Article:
I have long believed that terrorism, festering tensions between India and Pakistan, and the risk of conflict between these two nuclear powers is one of the most underappreciated threats to regional and indeed global security. The objective of the Obama Administration’s diplomatic approach to Islamabad was to support a gradual reorientation of Islamabad’s policy that would not only reduce the threat posed by terrorist groups to its neighbours but also to its own society – which has suffered enormous cost in blood and treasure over the years. I wish there was a quick and neat way to achieve more dramatic and durable gains, but it is going to take continued engagement and sustained efforts over many years.
Since the P5+1-Iran framework agreement in Lausanne, there appear to be divergent interpretations emerging from Washington and Tehran about what it really means. As someone who has dealt with Iran, how do you see the framework agreement and the challenges ahead in getting to a final pact?
The understanding announced in Lausanne on April 2 is an important step forward in what has been a long and complicated diplomatic road. It builds on the November 2013 interim agreement, which emerged out of the quiet backchannel talks we conducted with Iran, after 35 years without sustained diplomatic contact. The parameters detailed in the Lausanne joint statement outline a solid comprehensive agreement that would verifiably close off Iran’s pathways to a nuclear weapon. Much has been made of the parties’ divergent public interpretations, but what actually matters is the fine print of a comprehensive agreement.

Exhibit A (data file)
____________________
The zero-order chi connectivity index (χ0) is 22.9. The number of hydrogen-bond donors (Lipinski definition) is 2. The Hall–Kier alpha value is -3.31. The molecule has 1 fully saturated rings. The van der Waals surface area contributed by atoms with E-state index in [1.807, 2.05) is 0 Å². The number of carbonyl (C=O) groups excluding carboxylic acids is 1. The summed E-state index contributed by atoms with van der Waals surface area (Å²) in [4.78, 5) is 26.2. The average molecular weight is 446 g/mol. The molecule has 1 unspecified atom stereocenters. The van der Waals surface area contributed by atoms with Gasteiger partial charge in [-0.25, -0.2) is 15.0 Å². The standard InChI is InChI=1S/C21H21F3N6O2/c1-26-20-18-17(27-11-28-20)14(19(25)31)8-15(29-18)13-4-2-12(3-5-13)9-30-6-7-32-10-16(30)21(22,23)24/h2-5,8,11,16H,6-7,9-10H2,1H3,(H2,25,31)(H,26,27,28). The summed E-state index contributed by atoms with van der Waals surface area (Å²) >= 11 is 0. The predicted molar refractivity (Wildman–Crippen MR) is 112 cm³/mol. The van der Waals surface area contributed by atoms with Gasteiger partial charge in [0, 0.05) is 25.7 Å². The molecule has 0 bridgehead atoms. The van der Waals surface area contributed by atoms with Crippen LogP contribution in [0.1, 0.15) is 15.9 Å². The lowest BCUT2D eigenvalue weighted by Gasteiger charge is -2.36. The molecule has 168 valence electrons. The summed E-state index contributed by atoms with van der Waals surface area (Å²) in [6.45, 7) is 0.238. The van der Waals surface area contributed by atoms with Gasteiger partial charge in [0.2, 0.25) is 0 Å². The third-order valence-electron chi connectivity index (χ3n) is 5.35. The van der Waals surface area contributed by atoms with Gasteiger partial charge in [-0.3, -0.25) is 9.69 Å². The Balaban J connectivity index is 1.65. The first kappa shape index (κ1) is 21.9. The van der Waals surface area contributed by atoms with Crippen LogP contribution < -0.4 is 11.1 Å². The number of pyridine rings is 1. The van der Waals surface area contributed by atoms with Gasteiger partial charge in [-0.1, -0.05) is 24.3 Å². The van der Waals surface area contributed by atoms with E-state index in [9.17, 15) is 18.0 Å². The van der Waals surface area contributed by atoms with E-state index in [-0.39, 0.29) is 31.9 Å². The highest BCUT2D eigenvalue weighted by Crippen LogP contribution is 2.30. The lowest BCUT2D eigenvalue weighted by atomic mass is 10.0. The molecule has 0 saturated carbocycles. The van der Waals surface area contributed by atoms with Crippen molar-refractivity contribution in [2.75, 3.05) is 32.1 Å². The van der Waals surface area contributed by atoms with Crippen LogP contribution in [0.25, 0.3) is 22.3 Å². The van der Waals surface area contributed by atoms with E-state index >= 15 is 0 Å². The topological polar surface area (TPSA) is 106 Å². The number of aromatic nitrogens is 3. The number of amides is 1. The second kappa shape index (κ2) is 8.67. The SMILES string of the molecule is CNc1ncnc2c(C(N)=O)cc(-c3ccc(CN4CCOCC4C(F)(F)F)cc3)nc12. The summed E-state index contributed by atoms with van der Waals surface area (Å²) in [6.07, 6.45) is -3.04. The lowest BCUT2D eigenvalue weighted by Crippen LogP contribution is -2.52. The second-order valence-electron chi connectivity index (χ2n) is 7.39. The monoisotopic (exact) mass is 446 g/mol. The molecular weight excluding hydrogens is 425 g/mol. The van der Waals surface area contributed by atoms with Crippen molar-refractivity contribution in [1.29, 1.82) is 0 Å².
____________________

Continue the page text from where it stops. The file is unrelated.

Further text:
The parties are now engaged in the difficult, painstaking work of negotiating the details of the agreement – from the verification and enforcement provisions to the choreography of sanctions relief. They are more focused on getting this right than getting it done quickly, which I think is absolutely the right instinct.
The world has seen increasing rifts between US administration and the Congress on foreign policy issues, including Iran. What are the implications of a divided US polity on its standing in the world?
American foreign policy is at its best when it rests on a strong bipartisan foundation. Our partnership with India is a very good example of what bipartisan consensus looks like and what it can achieve. If we are to successfully tackle the challenges we face across a very complicated international landscape, we will need to renew and revitalize this consensus. The hard truth is that it is very hard for us to build coalitions abroad in support of our values and interests if we fail to build them at home.
Congress plays an important role in shaping US foreign policy. Congressional sanctions against Iran helped build the leverage necessary for diplomatic progress and helped make possible the historic opportunity we have to complete a comprehensive agreement. I remain optimistic that Congress will vote in favor of a strong, verifiable, comprehensive nuclear agreement.
Do you think the nuclear understanding with Iran will open up diplomatic possibilities for US to help restore some order in parts of the region, or does US run the risk of alienating its older allies and aggravating the security dilemma?
While I hope over the long-term for an easing of Iran’s regional behaviour and an opening up of a very young Iranian population to the rest of the world, I do not assume that progress on the nuclear issue will lead anytime soon to relaxation of tensions with Tehran on other regional problems, or to normalization of United States-Iranian relations. Nor do I assume that the Iranian leadership will make an overnight transformation from a revolutionary, regionally disruptive force to a more “normal” role as another ambitious regional power.
That means we must work to reassure our partners in the region, whose concerns about both Iranian threats and the impact of a nuclear deal are palpable. We should urgently pursue new forms of security assurances and cooperation. Taking a firm stance against threatening Iranian actions in the region, from Syria to Yemen, not only shores up anxious longtime friends. It also is the best way to produce Iranian restraint, much as a firm stance on sanctions helped persuade Iran to reassess its nuclear strategy.